Television viewing and videogaming have previously been linked with poor sleep patterns in children. Now, use of touchscreen devices like iPads and smartphones by infants and toddlers has been linked to sleep problems.
A survey of 715 parents with children under three years of age was conducted by researchers at the University of London. 75 per cent of the babies and toddlers were looking at touchscreens on devices like iPads and smartphones every day, parents said.
The results found that children who played with touchscreens slept less at night and more in the day. Across the board they got around 15 minutes less sleep for every hour of touchscreen use.
Early Excessive Screen Use
Dr. Tim Smith, psychologist at Birkbeck, University of London, and study co-author, speaking to CTV News said he was surprised by the outright amount of time children appear to be spending with touchscreens.
“Some of them had quite excessive use of up to two hours; before they’re old enough to walk, before they’re speaking.”
Although research into the long-term impact of poor sleep during early development remains limited, findings so far agree that shorter sleep duration is associated with negative developmental outcomes.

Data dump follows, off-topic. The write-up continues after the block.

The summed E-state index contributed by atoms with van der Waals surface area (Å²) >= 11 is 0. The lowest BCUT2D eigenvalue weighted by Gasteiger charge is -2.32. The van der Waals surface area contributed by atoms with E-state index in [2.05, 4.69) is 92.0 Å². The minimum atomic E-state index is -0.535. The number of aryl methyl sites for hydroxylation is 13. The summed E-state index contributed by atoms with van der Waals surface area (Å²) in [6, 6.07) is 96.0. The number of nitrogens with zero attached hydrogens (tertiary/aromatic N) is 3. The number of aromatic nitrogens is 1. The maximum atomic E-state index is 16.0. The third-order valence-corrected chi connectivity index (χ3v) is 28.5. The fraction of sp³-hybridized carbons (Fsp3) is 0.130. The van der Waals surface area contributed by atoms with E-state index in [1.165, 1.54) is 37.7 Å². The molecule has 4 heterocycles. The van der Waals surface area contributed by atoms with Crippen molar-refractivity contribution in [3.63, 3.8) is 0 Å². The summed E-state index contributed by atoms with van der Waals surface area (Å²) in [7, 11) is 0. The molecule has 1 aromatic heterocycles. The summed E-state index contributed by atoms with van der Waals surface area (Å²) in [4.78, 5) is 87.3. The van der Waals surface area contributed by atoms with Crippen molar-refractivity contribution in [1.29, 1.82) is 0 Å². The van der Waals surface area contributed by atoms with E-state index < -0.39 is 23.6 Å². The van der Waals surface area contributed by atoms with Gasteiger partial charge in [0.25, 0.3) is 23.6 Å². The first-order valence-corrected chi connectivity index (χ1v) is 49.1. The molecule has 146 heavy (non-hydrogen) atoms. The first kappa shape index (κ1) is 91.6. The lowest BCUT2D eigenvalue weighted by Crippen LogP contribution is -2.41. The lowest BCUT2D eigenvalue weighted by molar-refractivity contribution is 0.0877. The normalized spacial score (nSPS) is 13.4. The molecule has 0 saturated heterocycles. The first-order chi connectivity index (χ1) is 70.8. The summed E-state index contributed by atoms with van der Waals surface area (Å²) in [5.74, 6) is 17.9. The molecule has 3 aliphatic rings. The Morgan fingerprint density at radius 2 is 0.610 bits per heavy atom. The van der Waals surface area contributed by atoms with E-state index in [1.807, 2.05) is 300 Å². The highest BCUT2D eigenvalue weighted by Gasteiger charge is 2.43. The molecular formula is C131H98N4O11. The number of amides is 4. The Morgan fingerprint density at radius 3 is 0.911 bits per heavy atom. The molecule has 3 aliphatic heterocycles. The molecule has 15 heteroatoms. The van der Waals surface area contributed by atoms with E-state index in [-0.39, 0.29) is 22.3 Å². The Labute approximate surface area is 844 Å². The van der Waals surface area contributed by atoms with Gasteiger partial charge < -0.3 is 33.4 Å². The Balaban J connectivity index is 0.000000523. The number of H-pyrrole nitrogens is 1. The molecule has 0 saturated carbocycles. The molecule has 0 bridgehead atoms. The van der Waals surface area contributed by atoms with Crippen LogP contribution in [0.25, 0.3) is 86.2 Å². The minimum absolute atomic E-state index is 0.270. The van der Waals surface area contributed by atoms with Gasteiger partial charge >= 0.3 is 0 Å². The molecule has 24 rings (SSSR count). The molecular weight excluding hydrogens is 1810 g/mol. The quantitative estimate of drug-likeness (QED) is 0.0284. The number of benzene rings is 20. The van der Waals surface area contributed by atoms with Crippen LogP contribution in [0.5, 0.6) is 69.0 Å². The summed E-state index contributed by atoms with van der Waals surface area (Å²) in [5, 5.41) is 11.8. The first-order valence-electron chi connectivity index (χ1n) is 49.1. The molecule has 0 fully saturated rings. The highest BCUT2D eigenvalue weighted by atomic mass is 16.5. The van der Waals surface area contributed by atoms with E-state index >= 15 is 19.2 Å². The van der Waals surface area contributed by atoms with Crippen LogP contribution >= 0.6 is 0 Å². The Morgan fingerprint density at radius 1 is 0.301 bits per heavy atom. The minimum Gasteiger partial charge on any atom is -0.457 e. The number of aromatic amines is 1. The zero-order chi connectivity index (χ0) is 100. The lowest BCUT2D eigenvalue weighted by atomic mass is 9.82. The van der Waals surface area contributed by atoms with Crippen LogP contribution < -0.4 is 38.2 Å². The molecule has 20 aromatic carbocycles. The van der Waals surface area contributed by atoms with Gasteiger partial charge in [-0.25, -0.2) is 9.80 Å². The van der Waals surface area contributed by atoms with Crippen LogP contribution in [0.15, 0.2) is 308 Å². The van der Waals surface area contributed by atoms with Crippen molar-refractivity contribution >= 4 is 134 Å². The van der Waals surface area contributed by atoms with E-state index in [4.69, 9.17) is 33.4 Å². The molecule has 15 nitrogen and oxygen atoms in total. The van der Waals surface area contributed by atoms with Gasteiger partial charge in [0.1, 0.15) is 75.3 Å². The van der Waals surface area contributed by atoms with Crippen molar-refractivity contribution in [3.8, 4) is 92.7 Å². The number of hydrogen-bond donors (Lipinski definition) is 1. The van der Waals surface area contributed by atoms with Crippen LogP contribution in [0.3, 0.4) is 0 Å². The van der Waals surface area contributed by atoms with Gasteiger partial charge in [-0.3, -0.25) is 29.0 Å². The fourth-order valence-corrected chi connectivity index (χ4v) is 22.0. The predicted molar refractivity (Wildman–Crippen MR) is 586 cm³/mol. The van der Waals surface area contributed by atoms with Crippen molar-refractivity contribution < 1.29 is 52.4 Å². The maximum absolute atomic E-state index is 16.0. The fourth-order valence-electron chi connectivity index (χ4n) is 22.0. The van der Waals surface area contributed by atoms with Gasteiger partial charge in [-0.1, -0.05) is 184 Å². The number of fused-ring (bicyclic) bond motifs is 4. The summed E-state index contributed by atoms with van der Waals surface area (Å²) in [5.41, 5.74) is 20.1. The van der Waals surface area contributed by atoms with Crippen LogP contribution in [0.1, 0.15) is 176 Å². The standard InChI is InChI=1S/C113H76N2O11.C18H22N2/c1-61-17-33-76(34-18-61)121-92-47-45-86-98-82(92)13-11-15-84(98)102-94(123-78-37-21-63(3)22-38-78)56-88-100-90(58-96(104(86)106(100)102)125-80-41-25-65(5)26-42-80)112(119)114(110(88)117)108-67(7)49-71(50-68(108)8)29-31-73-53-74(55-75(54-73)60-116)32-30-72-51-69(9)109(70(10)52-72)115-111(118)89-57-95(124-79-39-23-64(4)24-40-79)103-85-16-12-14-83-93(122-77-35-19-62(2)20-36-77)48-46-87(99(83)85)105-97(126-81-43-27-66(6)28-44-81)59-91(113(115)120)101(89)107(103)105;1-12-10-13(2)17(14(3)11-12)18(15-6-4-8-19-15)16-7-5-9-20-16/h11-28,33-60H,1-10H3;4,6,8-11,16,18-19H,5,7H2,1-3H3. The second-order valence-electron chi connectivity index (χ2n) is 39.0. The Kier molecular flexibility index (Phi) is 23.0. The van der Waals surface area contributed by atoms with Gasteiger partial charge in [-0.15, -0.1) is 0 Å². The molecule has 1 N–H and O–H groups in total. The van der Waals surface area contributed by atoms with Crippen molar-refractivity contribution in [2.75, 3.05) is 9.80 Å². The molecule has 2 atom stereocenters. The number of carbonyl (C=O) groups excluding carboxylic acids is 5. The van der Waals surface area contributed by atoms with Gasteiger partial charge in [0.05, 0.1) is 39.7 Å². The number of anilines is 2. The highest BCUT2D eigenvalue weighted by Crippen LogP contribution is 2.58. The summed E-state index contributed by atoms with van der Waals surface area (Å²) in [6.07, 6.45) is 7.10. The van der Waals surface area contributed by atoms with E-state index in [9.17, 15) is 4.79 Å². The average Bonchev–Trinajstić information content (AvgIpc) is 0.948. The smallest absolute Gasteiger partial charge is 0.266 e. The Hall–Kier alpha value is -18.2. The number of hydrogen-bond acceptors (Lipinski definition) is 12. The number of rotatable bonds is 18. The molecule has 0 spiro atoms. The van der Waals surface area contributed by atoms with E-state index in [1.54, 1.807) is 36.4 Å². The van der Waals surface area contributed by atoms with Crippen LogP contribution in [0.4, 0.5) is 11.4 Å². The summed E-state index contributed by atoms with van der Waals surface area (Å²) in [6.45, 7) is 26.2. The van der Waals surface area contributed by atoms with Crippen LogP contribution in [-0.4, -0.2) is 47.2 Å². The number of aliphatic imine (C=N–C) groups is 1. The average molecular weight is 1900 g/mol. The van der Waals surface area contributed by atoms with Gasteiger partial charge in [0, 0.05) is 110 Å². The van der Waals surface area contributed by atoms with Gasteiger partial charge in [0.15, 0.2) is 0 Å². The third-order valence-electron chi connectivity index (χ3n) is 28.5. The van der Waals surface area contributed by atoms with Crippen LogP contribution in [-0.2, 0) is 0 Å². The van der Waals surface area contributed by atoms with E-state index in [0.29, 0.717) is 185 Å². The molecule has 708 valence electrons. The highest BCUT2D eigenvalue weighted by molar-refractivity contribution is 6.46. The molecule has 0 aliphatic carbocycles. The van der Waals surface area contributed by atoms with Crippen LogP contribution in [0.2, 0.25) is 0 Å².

In this study, 51 percent of children who had daily access to touchscreens were between the ages of six to 11 months. 92 percent were between 25 to 36 months.
“These results indicate that the popularity and accessibility of touchscreen devices has led to high levels of usage by babies and toddlers, and this is associated with reduced sleep,” said Smith. “Future research is now needed to build on this initial study to try and understand whether touchscreen use is causing sleep problems and how types of use may mitigate these risks.”
Fine Motor Skills
Four possible reasons driving the shorter sleep time were highlighted by the study’s authors.
Media content may elevate psychological and physiological arousal, making it harder to fall asleep
Bright blue light from touchscreens may suppress the sleep hormone melatonin
Heritable traits such as sensation seeking or hyperactivity may lead to both irregular sleep patterns and increased tablet use
Electronic device use may directly displace the time that children have available for sleep
On the positive use, those young children actively playing with touchscreens, in other words, swiping and interacting rather than just passively watching, do develop fine motor skills more rapidly.
Commenting on the 15 minutes less sleep for every hour on touchscreens, Dr Smith, speaking to BBC News, said:
“It isn’t a massive amount when you’re sleeping 10-12 hours a day in total, but every minute matters in young development because of the benefits of sleep."
He recommends the best thing is to have children follow similar rules for amount of time spent in front of the TV, and avoid touchscreens in the hour before bedtime.
Cheung, C. H. M. et al. Daily touchscreen use in infants and toddlers is associated with reduced sleep and delayed sleep onset Sci. Rep. 7, 46104; doi: 10.1038/srep46104
Image: Scott & Elaine van der Chijs CC-BY